Reimagining Toronto’s waterfront
In the fall 2021 semester, Penn State graduate students explored real-world land use and planning challenges in revisioning Toronto’s waterfront through a 14-week geodesign collaborative studio led by instructor Devin Lavigne. Building on past geodesign curricula, the GEODZ 852 studio continued to provide an immersive, problems-based collaborative studio experience in which students learned about the complexity of urban systems and district-scale landscape change issues alongside various consultants and stakeholders.
Continuing from the place-based complex systems approach of GEODZ 842, the Toronto studio was scaled down from a regional scope to focus on the complexity of urban-developed settings as informed by environmental, cultural and economic frameworks. Prioritizing simulation of the professional experience, students worked in teams and collaborated with professional and local identities, exploring a collaborative approach to design rooted in a local current context.
The studio focused on an 880-acre site east of downtown near Toronto’s waterfront. Due to the area’s history of industry that has since become abandoned, along with the increasing need for flood protection, a disconnected infrastructure and several unrealized development proposals over recent years, the study area was posed as an “opportunity for development.” The area has a unique chance to respond to many needs while attempting to promote future-oriented frameworks for sustainable urban practice.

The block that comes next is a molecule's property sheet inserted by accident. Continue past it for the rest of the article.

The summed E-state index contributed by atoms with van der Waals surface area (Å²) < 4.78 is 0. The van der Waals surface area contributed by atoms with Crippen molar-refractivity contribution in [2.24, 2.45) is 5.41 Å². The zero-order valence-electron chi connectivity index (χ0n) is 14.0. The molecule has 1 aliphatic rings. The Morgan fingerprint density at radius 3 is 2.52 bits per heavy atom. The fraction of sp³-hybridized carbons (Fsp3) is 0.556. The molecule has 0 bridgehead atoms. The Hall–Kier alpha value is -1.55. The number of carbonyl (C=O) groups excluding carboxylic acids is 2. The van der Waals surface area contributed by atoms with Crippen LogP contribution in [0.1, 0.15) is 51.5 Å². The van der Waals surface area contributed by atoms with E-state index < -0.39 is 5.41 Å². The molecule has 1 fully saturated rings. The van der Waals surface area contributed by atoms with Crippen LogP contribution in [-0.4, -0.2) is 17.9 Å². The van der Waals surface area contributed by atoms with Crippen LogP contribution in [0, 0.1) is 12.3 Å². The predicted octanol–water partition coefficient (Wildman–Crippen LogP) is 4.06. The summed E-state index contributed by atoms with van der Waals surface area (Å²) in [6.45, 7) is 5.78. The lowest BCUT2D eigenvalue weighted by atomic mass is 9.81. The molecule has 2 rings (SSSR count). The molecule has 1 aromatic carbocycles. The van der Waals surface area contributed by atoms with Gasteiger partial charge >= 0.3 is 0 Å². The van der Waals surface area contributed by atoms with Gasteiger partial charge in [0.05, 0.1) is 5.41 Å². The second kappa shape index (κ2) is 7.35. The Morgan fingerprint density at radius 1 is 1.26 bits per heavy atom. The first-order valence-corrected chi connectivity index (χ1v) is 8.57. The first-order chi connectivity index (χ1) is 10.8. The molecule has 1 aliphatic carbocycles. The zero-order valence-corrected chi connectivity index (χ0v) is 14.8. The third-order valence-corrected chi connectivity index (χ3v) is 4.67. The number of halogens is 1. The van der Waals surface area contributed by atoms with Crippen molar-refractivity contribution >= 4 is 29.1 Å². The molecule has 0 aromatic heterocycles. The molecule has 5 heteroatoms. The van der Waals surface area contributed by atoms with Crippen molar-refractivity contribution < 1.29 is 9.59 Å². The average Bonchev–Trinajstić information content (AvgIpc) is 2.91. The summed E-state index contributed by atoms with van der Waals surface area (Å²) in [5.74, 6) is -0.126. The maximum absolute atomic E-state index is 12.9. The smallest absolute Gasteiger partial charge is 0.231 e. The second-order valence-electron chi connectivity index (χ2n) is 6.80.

A crucial feature of the study space was that the site had begun redevelopment already: Google’s Sidewalk Labs had previously forged a controversial and comprehensive plan for the site. The company worked with the Toronto community for more than two years before abandoning the project and withdrawing from the community in May 2020. Thus, a main core of the geodesign student project was to keep the Sidewalk Labs study in mind, assess whether any past plans could be used for present visions and make sure the community could feel comfortable with the introduction of new collaboration and student plans.
The vision of Waterfront Toronto, a local organization, aligned well with a geodesign approach, positing the problem as “an opportunity for governments, private enterprise, technology providers, investors and academic institutions to collaborate on critical challenges and create a new global benchmark for sustainable, inclusive and accessible urban development.” Student decisions were affected by multiple site-considerations, including affordable housing crises, brownfield environmental hazards, flood mitigation and natural reclamation of the neighboring Don River, need for urban amenities and stakeholder development aspirations, and structural connection to adjacent urban areas.
The student projects referenced precedent de-industrialized sites, such as Pittsburgh, Pennsylvania and Buffalo, New York, aiming to build models of revitalization that preserve cultural heritage, protect natural space and invite present residents to build communities in a shared hub of mixed innovation, recreation, arts and heritage. Using a modular and metric-based approach, the team strategized structural development “one building a block at a time,” proposing foundational urban amenities and assets – such as connection to local marshland and open space, bike trails, innovation campuses and public transit – with intention for the neighborhood fabric to develop over time.